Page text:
Don’t Be Led Astray By the Conspiracy of the Team Player
I’ve been thinking about the concept of the “team player” and the one time I had the outstanding pleasure of playing on a true team that built a business. I built a team or two and saw them dismantled by situations that undermined and contradicted true collaboration.
Why is that we do so much talking about being part of “the team,” when the underlying message is something different?
Think about it.
We learned to walk, talk, eat without benefit of a team.
No team could teach me to balance a bike or tread water to save my life.
Anyone who’s tried to pass on their experience at any of those skills knows that we learn them individually.
At school, we get individual report cards.
We get graded or assessed on our own performance.
We’re not supposed to share our homework.
We graduate as one person.
Our job applications are about what we as individuals have done.
We get hired alone.
We get raises and reprimands on our own.
We get an individual performance appraisal — it might speak to our team’s performance, but the rest of the team isn’t in the room.
And when we get fired, “the team” is told not to talk to us.
Where’s the team in all of that? What is a team anyway?
How to Break the Conspiracy of the Team Player to Build a Peak Performing 2012 Team
It’s a conspiracy that we ask people to be team players in situations that don’t offer a team. To break the conspiracy, we have to shift our thoughts to the community that is the team by valuing their contribution more than their job roles.
A true team is a group of people with complimentary skills who coordinate, delegate, and collaborate in ways that enable each person to invest peak performance moving the team forward to it’s highest goals. Great teams, like great leaders, are self-aware in that they know what each person should be doing more of and what each person should be doing less of — how each person contributes to the strongest team. When the team loses or adds a team member the team looks to fill a skill set that the team needs to be even stronger at what they do. Leadership is a quality shared by every team member no matter the level or area of expertise.
How do you get to a team like that?
- Hire leaders who share your values. Look for self-aware people who know their skills and have their ego intact. Leaders want to build something they can’t build alone. People who share your values will choose the same decisions as you will.
- Hire to the team. Don’t hire individuals. Hire one high performer and determine the key area at which he or she excels in his or her given job role and focus that role to take advantage of that. Then look for the additional skills in your next hires. In other words, adjust the job descriptions to enhance the performance of the best talent you find.
- Build out the team the same way. When a someone leaves the team, pull out the existing job description and have the team compare it to their own existing skill sets. What skills on that description are already covered well by two or more people on the team? Rewrite the new description to balance what you’ve got. For example if your marketing person leaves team and everyone on the team is social business savvy, write the new job description to find someone who “gets” social, but “lives” marketing data and analytics.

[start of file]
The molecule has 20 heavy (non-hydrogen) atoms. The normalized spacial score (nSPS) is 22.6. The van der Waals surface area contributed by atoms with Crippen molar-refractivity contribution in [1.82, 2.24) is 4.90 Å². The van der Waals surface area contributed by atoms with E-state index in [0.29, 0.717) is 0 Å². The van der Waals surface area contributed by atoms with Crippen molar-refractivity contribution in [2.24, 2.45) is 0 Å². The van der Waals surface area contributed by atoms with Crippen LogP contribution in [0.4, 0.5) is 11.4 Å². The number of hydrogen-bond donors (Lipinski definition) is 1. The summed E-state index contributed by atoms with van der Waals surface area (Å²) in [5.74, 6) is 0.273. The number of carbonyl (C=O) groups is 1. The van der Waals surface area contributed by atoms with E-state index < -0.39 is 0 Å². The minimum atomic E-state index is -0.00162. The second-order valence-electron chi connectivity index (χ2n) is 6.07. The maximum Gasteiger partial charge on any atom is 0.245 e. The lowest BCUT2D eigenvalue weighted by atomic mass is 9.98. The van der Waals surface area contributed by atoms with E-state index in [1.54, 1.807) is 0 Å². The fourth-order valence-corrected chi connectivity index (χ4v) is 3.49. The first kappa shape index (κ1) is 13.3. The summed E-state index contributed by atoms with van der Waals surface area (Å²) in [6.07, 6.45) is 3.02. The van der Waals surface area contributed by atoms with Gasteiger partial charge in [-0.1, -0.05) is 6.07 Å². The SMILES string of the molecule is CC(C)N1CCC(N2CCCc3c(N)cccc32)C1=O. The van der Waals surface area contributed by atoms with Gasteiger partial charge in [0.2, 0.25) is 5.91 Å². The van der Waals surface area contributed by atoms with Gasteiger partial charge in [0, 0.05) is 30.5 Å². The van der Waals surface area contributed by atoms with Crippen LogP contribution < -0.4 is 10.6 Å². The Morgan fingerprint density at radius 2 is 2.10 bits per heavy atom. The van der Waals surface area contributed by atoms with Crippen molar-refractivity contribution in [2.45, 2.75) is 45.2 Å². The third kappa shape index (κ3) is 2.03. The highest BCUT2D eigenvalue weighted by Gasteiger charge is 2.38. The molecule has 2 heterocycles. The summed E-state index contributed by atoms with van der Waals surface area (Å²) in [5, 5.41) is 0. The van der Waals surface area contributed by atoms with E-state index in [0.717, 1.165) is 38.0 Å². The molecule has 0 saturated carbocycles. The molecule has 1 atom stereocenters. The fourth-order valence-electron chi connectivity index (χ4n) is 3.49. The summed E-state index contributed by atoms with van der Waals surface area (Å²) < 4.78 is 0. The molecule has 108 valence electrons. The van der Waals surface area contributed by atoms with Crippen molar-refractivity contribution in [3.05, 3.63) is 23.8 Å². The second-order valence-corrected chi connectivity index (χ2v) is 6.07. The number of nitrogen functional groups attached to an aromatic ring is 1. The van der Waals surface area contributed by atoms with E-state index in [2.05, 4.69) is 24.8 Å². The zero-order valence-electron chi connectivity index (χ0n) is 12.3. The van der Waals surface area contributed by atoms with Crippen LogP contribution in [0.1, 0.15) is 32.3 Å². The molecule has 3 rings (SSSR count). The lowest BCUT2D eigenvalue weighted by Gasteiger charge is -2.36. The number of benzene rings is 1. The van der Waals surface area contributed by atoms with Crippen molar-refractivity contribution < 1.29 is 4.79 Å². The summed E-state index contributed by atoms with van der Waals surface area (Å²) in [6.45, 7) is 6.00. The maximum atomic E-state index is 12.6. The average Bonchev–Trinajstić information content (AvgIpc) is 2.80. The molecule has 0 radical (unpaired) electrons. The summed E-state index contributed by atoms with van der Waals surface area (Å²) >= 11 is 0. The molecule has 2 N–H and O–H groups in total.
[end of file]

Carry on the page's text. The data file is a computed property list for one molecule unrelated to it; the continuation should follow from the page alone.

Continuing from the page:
- Expect true team behavior and incentivize it. Lay out your goals and hold a quarterly appraisal for team performance that is tied to earnings. Move the team to solve their own problems ciollaboratively in the same the build their budgets and strategies. High performing teams thrive when they have
- common goals — an agreement to work to achieve the same mission.
- open communication — honest sharing of information that allows the team to move things forward efficiently
- shared values — an agreement on what defines the standards of good behavior and good work
- commitment to the group — every member inextricably bound to the team’s success
- processes that support a culture of teamwork — the focus is on great performers who attract and nurture other great performers, because they’re truly fans of great performing teams.
If it’s your goal to build a true team, trust the great performers you already have to help you start.
Be a fan of great performers who are fans of great performers. Ask them what they need to perform at their peak and give them as much of that as you can. Constantly remove roadblocks and keep finding ways that they can do more of what they do well and less of what they do only adequately. Encourage everyone to notice others’ strongest skills and how the team might better use them..
How will you break the conspiracy of the team player to build a peak performing team in 2012?
–ME “Liz” Strauss
Work with Liz on your business!!
Christa M. Miller says
Ha! I’ve never been an especially good team player, meaning I’m not good at playing politics or conforming to the expectations of those who have been on the team longer, or who have more political power, than me. This blog post articulates why, and more importantly, is good for individuals (like self-employed consultants) who are looking for the right client fit!